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Article  •  3 November 2016

 

What’s a ‘transterior’?

In Living Design, Jamie Durie explains a fundamental aspect of his design philosophy.

‘Transterior’ is a term Nadine [Bush, co-author] and I have coined to describe the space where the interior and exterior of a home merge. Our aim has always been to create a seamless transition between the two – to take the indoors out and bring the outside in, creating a greater connection to nature. What you get is a blurred line, where a strong sense of shared space evokes an alfresco feeling, which reflects the quintessential Australian lifestyle.

This transterior space is often the threshold where architecture meets nature, such as where a verandah or sliding doors open onto a courtyard or garden. You can, however, create the same feeling in a room without that physical threshold by bringing nature indoors through your choice of natural, handmade organic materials, textures and colours.

What we are trying to do is to re-create the outdoors vibe indoors, because we believe that everything feels better outside – lounging, dining, cooking, sleeping or chatting to your friends and family. We want you to feel just as good inside as you do outside.

I love watching people’s jaws drop as they walk into my living room and discover that the fourth wall is a six-metre living wall embedded with hand-selected tropical plants. There’s an element of surprise and life force generated by having plants vertically installed as part of your living space.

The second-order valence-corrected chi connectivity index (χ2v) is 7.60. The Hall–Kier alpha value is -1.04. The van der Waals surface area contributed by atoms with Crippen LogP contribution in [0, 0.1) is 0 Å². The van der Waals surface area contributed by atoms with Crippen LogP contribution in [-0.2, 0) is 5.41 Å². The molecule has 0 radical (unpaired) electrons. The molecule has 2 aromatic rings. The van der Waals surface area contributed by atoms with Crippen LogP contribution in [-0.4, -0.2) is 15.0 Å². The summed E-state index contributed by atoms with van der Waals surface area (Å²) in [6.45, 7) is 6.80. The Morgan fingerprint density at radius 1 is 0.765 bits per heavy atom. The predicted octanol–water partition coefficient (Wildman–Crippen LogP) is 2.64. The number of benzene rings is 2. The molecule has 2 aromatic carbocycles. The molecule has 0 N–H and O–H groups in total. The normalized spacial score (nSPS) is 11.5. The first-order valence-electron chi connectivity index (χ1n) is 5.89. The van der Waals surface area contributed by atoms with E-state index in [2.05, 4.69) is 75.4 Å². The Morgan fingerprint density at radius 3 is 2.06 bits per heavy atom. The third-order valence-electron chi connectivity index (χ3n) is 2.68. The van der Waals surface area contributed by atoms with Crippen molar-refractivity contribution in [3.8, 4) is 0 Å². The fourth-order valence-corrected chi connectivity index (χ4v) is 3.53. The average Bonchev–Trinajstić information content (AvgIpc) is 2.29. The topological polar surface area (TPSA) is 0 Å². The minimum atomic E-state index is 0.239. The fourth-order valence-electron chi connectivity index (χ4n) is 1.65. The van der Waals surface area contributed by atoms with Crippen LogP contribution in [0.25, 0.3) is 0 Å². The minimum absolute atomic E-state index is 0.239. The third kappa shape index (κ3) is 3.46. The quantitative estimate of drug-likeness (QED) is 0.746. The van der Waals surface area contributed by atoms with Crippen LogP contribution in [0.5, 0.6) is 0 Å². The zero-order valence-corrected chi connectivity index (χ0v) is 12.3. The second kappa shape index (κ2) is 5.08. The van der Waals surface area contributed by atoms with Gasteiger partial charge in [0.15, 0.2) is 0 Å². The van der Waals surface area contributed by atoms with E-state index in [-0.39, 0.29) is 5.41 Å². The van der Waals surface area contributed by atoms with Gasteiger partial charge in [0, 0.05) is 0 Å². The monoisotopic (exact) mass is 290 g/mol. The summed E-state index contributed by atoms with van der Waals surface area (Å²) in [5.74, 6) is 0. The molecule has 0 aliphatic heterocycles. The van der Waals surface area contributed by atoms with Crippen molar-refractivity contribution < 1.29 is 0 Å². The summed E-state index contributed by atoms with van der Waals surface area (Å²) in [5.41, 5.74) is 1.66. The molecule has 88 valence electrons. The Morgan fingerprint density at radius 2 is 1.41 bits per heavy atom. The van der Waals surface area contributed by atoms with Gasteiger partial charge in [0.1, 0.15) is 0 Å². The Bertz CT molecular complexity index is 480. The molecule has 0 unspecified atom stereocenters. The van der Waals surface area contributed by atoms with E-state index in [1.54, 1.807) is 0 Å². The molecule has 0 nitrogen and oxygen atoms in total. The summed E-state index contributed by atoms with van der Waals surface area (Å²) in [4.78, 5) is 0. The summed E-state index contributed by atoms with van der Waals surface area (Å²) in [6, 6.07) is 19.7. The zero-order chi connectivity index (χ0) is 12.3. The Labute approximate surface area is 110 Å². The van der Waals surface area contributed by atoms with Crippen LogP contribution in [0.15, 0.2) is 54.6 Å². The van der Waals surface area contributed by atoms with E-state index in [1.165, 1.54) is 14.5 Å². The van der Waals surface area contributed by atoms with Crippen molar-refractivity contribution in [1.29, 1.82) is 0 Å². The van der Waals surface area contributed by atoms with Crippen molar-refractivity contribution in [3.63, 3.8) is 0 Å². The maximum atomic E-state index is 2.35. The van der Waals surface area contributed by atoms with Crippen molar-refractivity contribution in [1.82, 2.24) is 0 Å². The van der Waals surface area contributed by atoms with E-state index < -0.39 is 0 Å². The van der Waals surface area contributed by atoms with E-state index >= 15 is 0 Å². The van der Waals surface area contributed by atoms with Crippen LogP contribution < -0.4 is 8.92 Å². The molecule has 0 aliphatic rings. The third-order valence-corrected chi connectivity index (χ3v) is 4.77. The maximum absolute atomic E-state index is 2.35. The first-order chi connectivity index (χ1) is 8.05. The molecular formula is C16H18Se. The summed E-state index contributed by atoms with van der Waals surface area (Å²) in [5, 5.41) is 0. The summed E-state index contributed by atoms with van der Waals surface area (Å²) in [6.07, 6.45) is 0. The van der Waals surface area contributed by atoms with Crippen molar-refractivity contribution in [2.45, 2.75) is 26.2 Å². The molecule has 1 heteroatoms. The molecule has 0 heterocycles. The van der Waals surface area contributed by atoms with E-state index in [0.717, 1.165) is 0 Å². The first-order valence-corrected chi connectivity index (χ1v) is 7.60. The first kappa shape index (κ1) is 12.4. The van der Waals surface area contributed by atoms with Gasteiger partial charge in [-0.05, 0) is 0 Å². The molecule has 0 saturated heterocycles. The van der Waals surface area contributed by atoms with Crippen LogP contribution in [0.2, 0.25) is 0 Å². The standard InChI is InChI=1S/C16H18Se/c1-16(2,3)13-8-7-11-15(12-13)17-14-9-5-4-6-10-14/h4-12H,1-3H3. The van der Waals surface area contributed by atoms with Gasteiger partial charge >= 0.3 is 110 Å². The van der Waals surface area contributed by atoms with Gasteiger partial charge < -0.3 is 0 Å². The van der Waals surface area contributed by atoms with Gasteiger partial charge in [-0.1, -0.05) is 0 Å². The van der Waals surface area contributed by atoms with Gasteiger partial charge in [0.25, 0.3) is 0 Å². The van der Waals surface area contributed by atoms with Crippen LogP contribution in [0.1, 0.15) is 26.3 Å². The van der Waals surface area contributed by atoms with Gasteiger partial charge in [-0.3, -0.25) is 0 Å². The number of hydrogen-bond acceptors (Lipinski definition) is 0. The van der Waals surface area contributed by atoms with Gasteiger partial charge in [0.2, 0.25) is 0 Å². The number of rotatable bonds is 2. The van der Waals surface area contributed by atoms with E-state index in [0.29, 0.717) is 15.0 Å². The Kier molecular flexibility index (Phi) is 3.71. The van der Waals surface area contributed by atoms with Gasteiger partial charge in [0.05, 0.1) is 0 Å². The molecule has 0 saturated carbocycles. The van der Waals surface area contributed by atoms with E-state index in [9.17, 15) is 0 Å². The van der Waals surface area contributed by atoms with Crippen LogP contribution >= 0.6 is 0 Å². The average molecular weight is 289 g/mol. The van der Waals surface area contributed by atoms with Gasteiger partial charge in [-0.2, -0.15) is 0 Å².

By the same token, you can create outdoor rooms within a garden that are as comfortable and luxurious as any interior room. I call this ‘luxescaping’. The more luxurious something looks and feels, the more it feels like ‘forbidden fruit’ when it is taken outside. I’m talking rugs, cushions, plush drapes and fabrics, chandeliers, artworks – whatever your heart desires. Most of my clients say, ‘Can I really have this outside?’ and that is the exact response to design that drives me.

The challenge comes from finding materials durable enough to last outside, but these days we are able to break down many barriers thanks to advances in technology, so let’s make the most of every opportunity to take interior elements outside.

To create a transterior, the trick is to pull as many features as possible from the exterior into the interior and vice versa, exchanging materials, textures, colours and even lights, so the two spaces become one – the ultimate goal.

The relationship between people and plants is paramount. My whole career has been anchored around facilitating that connection. For more than a decade, I’ve dedicated myself to finding new ways to say, ‘Let’s go outside’, designing outdoor living rooms, dining rooms, bathrooms, kitchens and even bedrooms. These days, there is nothing that can’t be done outdoors – even showering outside feels more sacred. Outside is where we spend precious, quality downtime with our family and friends – it’s here that unforgettable memories are made.

What matters is that by extending inside living outwards, and vice versa, bringing elements of the outside indoors, we’re reconnecting with the natural world. I believe this is vital to our sense of wellbeing.

Photograph: Jamie Durie © JPD Media + Design

Feature Title

Living Design
In his first book on interior design, internationally-acclaimed designer Jamie Durie shows us how to create a home totally at one with nature.
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